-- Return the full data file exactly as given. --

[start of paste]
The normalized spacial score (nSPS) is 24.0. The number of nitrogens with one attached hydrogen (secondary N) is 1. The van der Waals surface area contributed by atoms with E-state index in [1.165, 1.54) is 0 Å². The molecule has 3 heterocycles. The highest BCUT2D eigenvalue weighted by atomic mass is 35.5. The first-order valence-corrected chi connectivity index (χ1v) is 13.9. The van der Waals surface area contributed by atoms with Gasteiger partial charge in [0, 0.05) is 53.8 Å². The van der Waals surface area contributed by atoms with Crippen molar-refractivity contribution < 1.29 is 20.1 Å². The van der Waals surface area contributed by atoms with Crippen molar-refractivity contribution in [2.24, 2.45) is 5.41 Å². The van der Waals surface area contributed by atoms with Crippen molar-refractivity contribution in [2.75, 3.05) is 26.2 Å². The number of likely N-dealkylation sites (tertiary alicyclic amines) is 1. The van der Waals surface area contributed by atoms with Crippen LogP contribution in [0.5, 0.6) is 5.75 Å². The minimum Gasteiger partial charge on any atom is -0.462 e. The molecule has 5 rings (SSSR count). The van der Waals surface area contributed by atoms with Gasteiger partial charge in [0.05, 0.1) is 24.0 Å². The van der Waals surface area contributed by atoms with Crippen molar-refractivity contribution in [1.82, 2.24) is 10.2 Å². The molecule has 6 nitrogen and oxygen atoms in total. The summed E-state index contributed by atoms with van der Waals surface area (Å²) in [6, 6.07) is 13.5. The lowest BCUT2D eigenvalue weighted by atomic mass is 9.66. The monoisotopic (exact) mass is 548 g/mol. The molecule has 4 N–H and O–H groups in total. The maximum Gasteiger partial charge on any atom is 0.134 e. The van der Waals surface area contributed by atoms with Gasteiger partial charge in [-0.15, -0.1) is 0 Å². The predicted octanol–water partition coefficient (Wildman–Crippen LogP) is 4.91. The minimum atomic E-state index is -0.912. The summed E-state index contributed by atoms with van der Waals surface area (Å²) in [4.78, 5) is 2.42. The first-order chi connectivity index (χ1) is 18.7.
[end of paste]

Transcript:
The normalized spacial score (nSPS) is 24.0. The number of nitrogens with one attached hydrogen (secondary N) is 1. The van der Waals surface area contributed by atoms with E-state index in [1.165, 1.54) is 0 Å². The molecule has 3 heterocycles. The highest BCUT2D eigenvalue weighted by atomic mass is 35.5. The first-order valence-corrected chi connectivity index (χ1v) is 13.9. The van der Waals surface area contributed by atoms with Gasteiger partial charge in [0, 0.05) is 53.8 Å². The van der Waals surface area contributed by atoms with Crippen molar-refractivity contribution < 1.29 is 20.1 Å². The van der Waals surface area contributed by atoms with Crippen molar-refractivity contribution in [2.24, 2.45) is 5.41 Å². The van der Waals surface area contributed by atoms with Crippen molar-refractivity contribution in [2.75, 3.05) is 26.2 Å². The number of likely N-dealkylation sites (tertiary alicyclic amines) is 1. The van der Waals surface area contributed by atoms with Crippen LogP contribution in [0.5, 0.6) is 5.75 Å². The minimum Gasteiger partial charge on any atom is -0.462 e. The molecule has 5 rings (SSSR count). The van der Waals surface area contributed by atoms with Gasteiger partial charge in [0.05, 0.1) is 24.0 Å². The van der Waals surface area contributed by atoms with Crippen molar-refractivity contribution in [1.82, 2.24) is 10.2 Å². The molecule has 6 nitrogen and oxygen atoms in total. The summed E-state index contributed by atoms with van der Waals surface area (Å²) in [6, 6.07) is 13.5. The lowest BCUT2D eigenvalue weighted by atomic mass is 9.66. The monoisotopic (exact) mass is 548 g/mol. The molecule has 4 N–H and O–H groups in total. The maximum Gasteiger partial charge on any atom is 0.134 e. The van der Waals surface area contributed by atoms with Gasteiger partial charge in [-0.15, -0.1) is 0 Å². The predicted octanol–water partition coefficient (Wildman–Crippen LogP) is 4.91. The minimum atomic E-state index is -0.912. The summed E-state index contributed by atoms with van der Waals surface area (Å²) in [4.78, 5) is 2.42. The first-order chi connectivity index (χ1) is 18.7.